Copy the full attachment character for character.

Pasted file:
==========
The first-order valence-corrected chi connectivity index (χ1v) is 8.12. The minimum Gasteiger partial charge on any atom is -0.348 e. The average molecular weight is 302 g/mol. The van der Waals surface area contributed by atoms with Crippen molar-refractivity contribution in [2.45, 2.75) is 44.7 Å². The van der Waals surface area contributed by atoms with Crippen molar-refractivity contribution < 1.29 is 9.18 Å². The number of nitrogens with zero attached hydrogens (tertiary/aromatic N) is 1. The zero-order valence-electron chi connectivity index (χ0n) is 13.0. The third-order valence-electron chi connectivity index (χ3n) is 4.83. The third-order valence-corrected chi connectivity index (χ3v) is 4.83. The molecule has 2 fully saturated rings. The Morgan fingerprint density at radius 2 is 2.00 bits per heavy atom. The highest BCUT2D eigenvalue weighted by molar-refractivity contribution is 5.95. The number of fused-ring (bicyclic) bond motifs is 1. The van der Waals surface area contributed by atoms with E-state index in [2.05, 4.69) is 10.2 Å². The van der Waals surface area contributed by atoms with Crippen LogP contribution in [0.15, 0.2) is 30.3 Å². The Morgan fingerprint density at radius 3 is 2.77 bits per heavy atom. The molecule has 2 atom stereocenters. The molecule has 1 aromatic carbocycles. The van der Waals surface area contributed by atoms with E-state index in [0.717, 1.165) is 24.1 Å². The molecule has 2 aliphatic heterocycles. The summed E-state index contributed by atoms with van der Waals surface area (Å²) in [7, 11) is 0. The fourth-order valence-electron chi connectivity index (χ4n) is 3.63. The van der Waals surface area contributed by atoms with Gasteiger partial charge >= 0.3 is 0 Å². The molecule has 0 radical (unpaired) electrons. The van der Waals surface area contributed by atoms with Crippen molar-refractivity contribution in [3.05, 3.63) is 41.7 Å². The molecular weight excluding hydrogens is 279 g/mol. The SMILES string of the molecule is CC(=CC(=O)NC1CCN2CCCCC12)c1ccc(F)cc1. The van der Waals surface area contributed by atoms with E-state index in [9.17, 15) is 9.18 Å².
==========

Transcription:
The first-order valence-corrected chi connectivity index (χ1v) is 8.12. The minimum Gasteiger partial charge on any atom is -0.348 e. The average molecular weight is 302 g/mol. The van der Waals surface area contributed by atoms with Crippen molar-refractivity contribution in [2.45, 2.75) is 44.7 Å². The van der Waals surface area contributed by atoms with Crippen molar-refractivity contribution < 1.29 is 9.18 Å². The number of nitrogens with zero attached hydrogens (tertiary/aromatic N) is 1. The zero-order valence-electron chi connectivity index (χ0n) is 13.0. The third-order valence-electron chi connectivity index (χ3n) is 4.83. The third-order valence-corrected chi connectivity index (χ3v) is 4.83. The molecule has 2 fully saturated rings. The Morgan fingerprint density at radius 2 is 2.00 bits per heavy atom. The highest BCUT2D eigenvalue weighted by molar-refractivity contribution is 5.95. The number of fused-ring (bicyclic) bond motifs is 1. The van der Waals surface area contributed by atoms with E-state index in [2.05, 4.69) is 10.2 Å². The van der Waals surface area contributed by atoms with Crippen LogP contribution in [0.15, 0.2) is 30.3 Å². The Morgan fingerprint density at radius 3 is 2.77 bits per heavy atom. The molecule has 2 atom stereocenters. The molecule has 1 aromatic carbocycles. The van der Waals surface area contributed by atoms with E-state index in [0.717, 1.165) is 24.1 Å². The molecule has 2 aliphatic heterocycles. The summed E-state index contributed by atoms with van der Waals surface area (Å²) in [7, 11) is 0. The fourth-order valence-electron chi connectivity index (χ4n) is 3.63. The van der Waals surface area contributed by atoms with Gasteiger partial charge >= 0.3 is 0 Å². The molecule has 0 radical (unpaired) electrons. The van der Waals surface area contributed by atoms with Crippen molar-refractivity contribution in [3.05, 3.63) is 41.7 Å². The molecular weight excluding hydrogens is 279 g/mol. The SMILES string of the molecule is CC(=CC(=O)NC1CCN2CCCCC12)c1ccc(F)cc1. The van der Waals surface area contributed by atoms with E-state index in [9.17, 15) is 9.18 Å².